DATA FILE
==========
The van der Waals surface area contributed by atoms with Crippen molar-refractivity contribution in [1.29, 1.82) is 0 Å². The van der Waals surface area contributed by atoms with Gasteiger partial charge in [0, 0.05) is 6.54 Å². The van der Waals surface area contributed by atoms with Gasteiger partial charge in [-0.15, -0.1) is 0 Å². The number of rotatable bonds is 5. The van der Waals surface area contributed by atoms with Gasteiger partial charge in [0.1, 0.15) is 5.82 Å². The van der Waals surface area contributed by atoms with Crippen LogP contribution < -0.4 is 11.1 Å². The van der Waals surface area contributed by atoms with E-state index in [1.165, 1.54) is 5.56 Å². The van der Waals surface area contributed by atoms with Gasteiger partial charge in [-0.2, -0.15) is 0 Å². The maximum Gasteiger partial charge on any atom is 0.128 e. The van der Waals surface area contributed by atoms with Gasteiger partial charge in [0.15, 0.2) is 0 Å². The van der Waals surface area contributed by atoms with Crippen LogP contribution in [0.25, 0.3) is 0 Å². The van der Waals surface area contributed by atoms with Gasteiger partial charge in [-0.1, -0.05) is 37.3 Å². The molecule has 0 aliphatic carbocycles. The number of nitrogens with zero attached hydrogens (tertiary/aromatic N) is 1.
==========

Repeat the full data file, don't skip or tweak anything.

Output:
The van der Waals surface area contributed by atoms with Crippen molar-refractivity contribution in [1.29, 1.82) is 0 Å². The van der Waals surface area contributed by atoms with Gasteiger partial charge in [0, 0.05) is 6.54 Å². The van der Waals surface area contributed by atoms with Gasteiger partial charge in [-0.15, -0.1) is 0 Å². The number of rotatable bonds is 5. The van der Waals surface area contributed by atoms with Gasteiger partial charge in [0.1, 0.15) is 5.82 Å². The van der Waals surface area contributed by atoms with Crippen LogP contribution < -0.4 is 11.1 Å². The van der Waals surface area contributed by atoms with E-state index in [1.165, 1.54) is 5.56 Å². The van der Waals surface area contributed by atoms with Gasteiger partial charge in [-0.2, -0.15) is 0 Å². The maximum Gasteiger partial charge on any atom is 0.128 e. The van der Waals surface area contributed by atoms with Gasteiger partial charge in [0.15, 0.2) is 0 Å². The van der Waals surface area contributed by atoms with Crippen LogP contribution in [0.25, 0.3) is 0 Å². The van der Waals surface area contributed by atoms with Gasteiger partial charge in [-0.1, -0.05) is 37.3 Å². The molecule has 0 aliphatic carbocycles. The number of nitrogens with zero attached hydrogens (tertiary/aromatic N) is 1.